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The Zynq PS/PL, Part Two: Adam Taylor’s MicroZed Chronicles Part 22

by Xilinx Employee ‎03-03-2014 03:18 PM - edited ‎03-04-2014 06:17 AM (142,959 Views)

By Adam Taylor


Having introduced the Zynq SoC’s AXI interfaces in my last blog, we’ll now use an AXI interface to create a peripheral in the Zynq SoC’s programmable-logic fabric. The first step is to open the Vivado design and select the “create and package IP” option from under the tools option. Note I am using Vivado 2013.4 for this blog.



Figure 1.jpg 



This will open a dialog box that allows you to create AXI4 peripherals. The first real page of the dialog presents a number of options to either create a new IP block or to convert your current design or a directory into an IP module.



Figure 2.jpg



Select the “Create new AXI4 peripheral” option and point it to a predefined IP location. You can create a new IP location using the Manage IP section on the Vivado home page.



Figure 3.jpg



The dialog then allows you to enter the library, name, description, and company URL that you wish to use for the new peripheral. For this very simple example, which I will expand upon later, I have named it Adams_peripheral and pointed the URL back to Xcell Daily blog.



Figure 4.jpg 



The dialog box that follows is the powerful one where we can define the type of AXI4 interface we wish to specify:


  • Master or Slave
  • Interface type – Lite, Streaming, or Burst
  • Bus width 32 or 64 bit
  • Memory size
  • Number of Registers


This initial example is going to be very simple just so that I can demonstrate the flow needed to create the peripheral, implement it within Vivado, and then export it to the SDK. For this reason I’ll use an AXI4-L ite interface with just four registers that we can then address using software. These registers could be used to control the operation of functions within the Programmable logic side of the design.



 Figure 5.jpg



The final “create peripheral” dialog allows you to select an option to generate driver files for the new peripheral. This is an important step because it will make using the peripheral with SDK much simpler.



Figure 6.jpg



Once the “Create Peripheral” wizard is closed, you can open the created VHDL file and add your custom hardware design to perform the function you desire in the PL. I won’t do that for this simple example.  I will just use the four registers we created and therefore can leave the files unedited.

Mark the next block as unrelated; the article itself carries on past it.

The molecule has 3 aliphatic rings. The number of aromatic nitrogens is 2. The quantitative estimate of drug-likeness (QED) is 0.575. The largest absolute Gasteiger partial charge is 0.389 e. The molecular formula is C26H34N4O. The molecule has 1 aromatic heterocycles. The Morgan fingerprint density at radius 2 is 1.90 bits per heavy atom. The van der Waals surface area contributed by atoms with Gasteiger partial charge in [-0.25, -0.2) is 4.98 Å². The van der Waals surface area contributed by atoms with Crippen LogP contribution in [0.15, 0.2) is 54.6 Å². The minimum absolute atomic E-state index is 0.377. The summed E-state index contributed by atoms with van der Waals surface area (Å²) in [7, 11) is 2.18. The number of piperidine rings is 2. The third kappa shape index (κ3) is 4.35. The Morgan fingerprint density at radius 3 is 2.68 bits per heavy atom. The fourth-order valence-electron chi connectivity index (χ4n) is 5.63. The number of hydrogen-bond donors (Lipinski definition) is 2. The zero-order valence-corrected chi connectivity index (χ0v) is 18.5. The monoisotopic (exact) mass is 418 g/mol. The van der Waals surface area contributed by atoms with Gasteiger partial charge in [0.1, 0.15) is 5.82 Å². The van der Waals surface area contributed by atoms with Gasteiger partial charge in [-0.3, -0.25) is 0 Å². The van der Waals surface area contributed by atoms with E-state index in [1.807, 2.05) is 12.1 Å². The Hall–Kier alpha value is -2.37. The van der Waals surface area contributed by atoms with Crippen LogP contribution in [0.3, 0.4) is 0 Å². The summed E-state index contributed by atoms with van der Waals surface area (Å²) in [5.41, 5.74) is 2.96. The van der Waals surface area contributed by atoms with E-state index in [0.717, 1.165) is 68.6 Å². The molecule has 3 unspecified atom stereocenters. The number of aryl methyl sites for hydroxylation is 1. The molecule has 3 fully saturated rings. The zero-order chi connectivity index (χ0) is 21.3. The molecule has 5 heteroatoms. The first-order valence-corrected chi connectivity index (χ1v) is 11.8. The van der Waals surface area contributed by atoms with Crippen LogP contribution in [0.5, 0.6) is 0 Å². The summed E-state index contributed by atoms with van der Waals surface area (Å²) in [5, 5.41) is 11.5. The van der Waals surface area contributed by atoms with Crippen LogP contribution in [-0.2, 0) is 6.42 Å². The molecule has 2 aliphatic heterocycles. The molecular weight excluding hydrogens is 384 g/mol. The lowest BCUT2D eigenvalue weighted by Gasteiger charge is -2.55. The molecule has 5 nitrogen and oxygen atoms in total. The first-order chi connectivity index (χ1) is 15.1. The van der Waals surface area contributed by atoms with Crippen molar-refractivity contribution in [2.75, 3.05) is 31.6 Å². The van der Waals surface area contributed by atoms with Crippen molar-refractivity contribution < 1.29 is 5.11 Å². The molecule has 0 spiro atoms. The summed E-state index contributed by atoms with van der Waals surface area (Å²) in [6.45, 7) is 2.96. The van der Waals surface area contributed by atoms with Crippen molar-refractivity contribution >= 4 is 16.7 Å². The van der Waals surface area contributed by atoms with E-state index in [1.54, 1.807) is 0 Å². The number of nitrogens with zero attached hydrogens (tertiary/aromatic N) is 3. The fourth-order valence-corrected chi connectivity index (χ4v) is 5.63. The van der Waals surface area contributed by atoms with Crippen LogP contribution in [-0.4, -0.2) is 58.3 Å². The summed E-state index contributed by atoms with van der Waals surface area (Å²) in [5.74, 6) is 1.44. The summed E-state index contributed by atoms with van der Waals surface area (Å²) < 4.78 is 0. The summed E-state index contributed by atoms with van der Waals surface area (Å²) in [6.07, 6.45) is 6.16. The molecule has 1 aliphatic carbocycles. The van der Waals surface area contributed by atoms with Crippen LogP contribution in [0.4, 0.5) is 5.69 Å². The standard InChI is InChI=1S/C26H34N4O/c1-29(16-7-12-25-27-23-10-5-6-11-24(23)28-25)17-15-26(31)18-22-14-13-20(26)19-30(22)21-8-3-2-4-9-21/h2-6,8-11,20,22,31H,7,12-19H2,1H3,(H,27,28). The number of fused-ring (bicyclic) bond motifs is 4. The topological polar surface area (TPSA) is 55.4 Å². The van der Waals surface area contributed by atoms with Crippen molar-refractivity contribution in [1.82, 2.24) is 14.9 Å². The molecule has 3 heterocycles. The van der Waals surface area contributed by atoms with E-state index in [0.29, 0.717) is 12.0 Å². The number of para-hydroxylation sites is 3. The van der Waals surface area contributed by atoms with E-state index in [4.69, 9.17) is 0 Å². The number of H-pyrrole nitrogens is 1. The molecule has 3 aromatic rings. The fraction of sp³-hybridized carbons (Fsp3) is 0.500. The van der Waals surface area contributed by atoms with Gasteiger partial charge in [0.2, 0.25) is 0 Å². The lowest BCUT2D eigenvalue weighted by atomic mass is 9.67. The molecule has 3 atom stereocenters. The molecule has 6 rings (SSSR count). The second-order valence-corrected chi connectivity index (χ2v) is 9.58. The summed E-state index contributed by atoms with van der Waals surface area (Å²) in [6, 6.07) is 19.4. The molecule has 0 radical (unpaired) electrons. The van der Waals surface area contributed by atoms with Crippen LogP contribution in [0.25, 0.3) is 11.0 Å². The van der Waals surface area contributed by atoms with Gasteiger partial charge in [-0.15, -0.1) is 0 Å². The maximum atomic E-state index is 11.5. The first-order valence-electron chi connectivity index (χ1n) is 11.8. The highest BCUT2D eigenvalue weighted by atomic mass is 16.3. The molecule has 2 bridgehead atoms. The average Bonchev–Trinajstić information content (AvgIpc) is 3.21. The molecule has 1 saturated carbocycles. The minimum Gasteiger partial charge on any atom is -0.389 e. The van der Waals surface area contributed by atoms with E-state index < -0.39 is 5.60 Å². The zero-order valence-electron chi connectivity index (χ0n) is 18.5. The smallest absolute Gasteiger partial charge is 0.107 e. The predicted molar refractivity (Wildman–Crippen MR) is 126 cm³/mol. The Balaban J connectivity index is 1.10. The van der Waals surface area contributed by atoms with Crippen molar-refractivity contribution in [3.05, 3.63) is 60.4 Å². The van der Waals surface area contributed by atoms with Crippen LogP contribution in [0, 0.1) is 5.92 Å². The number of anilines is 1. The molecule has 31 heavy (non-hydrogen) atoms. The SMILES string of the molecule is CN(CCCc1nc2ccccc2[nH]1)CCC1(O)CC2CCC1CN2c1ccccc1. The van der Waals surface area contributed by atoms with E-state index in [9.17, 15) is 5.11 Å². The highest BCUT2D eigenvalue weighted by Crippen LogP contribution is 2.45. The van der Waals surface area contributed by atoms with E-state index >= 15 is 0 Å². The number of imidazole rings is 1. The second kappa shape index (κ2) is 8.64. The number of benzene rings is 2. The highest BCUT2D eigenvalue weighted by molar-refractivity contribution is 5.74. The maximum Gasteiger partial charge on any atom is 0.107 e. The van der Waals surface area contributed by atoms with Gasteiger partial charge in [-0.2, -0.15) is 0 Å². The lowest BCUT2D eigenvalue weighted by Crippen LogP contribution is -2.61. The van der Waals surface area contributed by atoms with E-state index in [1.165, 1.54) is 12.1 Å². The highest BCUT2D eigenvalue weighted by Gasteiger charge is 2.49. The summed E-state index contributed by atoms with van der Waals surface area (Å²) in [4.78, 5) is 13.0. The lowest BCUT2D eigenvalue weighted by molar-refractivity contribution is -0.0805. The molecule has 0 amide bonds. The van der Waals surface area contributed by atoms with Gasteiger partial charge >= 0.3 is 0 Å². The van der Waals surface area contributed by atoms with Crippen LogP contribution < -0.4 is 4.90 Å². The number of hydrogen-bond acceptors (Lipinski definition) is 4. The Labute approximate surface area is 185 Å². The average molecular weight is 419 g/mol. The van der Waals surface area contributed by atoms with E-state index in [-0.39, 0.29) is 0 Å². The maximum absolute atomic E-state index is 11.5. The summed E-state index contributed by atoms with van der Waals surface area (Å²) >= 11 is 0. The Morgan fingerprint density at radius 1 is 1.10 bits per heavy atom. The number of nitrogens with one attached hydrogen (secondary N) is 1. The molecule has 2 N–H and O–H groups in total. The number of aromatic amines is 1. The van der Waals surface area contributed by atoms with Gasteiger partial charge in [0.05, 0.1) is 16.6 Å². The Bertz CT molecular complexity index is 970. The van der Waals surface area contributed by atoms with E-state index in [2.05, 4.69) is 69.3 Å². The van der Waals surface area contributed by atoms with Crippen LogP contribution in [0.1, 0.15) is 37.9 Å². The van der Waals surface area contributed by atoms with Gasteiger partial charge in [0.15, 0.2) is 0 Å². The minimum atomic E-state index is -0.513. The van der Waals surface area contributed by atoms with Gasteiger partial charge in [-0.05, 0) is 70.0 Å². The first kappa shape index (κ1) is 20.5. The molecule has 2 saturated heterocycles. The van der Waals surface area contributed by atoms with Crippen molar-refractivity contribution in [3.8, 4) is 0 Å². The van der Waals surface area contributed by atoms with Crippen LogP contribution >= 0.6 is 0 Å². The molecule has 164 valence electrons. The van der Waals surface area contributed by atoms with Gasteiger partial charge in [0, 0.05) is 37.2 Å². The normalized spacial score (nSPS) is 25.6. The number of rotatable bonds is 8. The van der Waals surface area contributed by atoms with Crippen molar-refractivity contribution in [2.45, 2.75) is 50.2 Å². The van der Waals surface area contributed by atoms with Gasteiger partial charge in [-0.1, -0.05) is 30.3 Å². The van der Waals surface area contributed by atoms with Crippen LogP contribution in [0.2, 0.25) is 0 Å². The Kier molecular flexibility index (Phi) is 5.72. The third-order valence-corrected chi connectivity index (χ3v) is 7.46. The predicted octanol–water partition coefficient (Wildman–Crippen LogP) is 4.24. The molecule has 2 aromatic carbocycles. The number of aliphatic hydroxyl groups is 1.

Having created the perihperal, we want to connect and use it within the Vivado design. Doing this is very simple. We open the system block diagram and select the Add IP option from the left-hand menu. You should be able to find the peripheral created in this menu. The available peripherals are listed alphabetically.



Figure 7.jpg




Drag this IP block into the design and then connect it to the AXI GP bus. Vivado helpfully offers design assistance to connect the new peripheral automatically. You can see this assistance in the green bar that appears across the top of the image below where Vivado is offering to run the connection automation tool.  Running the tool quickly results in a design we can implement.



Figure 8.jpg



You can modify the peripheral’s address range by clicking on the address editor tab. Note the 4k address space is the smallest allowable, which is overly generous for our 4-register example. Fortunately, the ARM Cortex-A9 MPCore processors in the Zynq SoC have a lot of address space.



Figure 9.jpg 


Once Vivado has automatically inserted the connections, as shown in the diagram below, we are ready to implement the design and export it to SDK. We can then start to make use of our peripheral.




Figure 10.jpg



Once implemented, you can check the implementation reports to ensure the inclusion of the peripheral created.


In the next instalment we will look at how we can use this new peripheral within SDK before we explore more complicated AXI4 interfaces and more complex uses for the ability to add peripherals and accelerators to the Zynq SoC’s Processor System using the Zynq’s programmable logic.